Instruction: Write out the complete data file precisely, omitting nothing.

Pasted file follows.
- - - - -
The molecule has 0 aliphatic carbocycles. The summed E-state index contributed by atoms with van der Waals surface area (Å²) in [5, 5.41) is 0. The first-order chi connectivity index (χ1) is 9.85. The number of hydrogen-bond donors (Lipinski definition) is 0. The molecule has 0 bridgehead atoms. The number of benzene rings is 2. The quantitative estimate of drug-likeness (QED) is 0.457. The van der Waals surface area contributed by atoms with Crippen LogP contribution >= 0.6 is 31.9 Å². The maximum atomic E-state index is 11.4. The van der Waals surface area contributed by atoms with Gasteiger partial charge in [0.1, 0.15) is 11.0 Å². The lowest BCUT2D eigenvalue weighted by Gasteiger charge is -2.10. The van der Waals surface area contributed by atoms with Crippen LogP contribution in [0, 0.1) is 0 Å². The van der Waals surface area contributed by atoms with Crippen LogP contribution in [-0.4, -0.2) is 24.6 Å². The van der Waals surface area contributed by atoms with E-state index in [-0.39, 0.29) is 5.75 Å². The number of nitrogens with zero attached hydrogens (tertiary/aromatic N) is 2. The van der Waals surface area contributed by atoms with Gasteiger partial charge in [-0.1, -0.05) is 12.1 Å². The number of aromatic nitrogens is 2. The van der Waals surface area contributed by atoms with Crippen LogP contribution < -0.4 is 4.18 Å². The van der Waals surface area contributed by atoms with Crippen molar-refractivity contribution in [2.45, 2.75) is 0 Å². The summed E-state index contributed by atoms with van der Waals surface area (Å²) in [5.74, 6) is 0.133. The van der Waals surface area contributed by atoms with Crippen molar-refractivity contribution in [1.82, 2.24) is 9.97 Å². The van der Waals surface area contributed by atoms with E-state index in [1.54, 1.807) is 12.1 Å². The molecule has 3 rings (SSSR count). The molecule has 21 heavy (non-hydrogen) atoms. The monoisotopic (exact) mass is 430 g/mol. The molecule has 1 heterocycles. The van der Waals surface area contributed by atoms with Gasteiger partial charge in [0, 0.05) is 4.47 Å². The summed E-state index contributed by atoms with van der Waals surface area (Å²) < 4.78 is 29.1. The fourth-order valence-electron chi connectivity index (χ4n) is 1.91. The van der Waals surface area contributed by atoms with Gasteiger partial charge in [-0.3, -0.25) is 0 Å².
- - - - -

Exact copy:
The molecule has 0 aliphatic carbocycles. The summed E-state index contributed by atoms with van der Waals surface area (Å²) in [5, 5.41) is 0. The first-order chi connectivity index (χ1) is 9.85. The number of hydrogen-bond donors (Lipinski definition) is 0. The molecule has 0 bridgehead atoms. The number of benzene rings is 2. The quantitative estimate of drug-likeness (QED) is 0.457. The van der Waals surface area contributed by atoms with Crippen LogP contribution >= 0.6 is 31.9 Å². The maximum atomic E-state index is 11.4. The van der Waals surface area contributed by atoms with Gasteiger partial charge in [0.1, 0.15) is 11.0 Å². The lowest BCUT2D eigenvalue weighted by Gasteiger charge is -2.10. The van der Waals surface area contributed by atoms with Crippen LogP contribution in [0, 0.1) is 0 Å². The van der Waals surface area contributed by atoms with Crippen LogP contribution in [-0.4, -0.2) is 24.6 Å². The van der Waals surface area contributed by atoms with E-state index in [-0.39, 0.29) is 5.75 Å². The number of nitrogens with zero attached hydrogens (tertiary/aromatic N) is 2. The van der Waals surface area contributed by atoms with Gasteiger partial charge in [-0.1, -0.05) is 12.1 Å². The number of aromatic nitrogens is 2. The van der Waals surface area contributed by atoms with Crippen LogP contribution < -0.4 is 4.18 Å². The van der Waals surface area contributed by atoms with Crippen molar-refractivity contribution in [2.45, 2.75) is 0 Å². The summed E-state index contributed by atoms with van der Waals surface area (Å²) in [5.74, 6) is 0.133. The van der Waals surface area contributed by atoms with Crippen molar-refractivity contribution in [1.82, 2.24) is 9.97 Å². The van der Waals surface area contributed by atoms with E-state index in [1.54, 1.807) is 12.1 Å². The molecule has 3 rings (SSSR count). The molecule has 21 heavy (non-hydrogen) atoms. The monoisotopic (exact) mass is 430 g/mol. The molecule has 1 heterocycles. The van der Waals surface area contributed by atoms with Gasteiger partial charge in [0, 0.05) is 4.47 Å². The summed E-state index contributed by atoms with van der Waals surface area (Å²) < 4.78 is 29.1. The fourth-order valence-electron chi connectivity index (χ4n) is 1.91. The van der Waals surface area contributed by atoms with Gasteiger partial charge in [-0.3, -0.25) is 0 Å².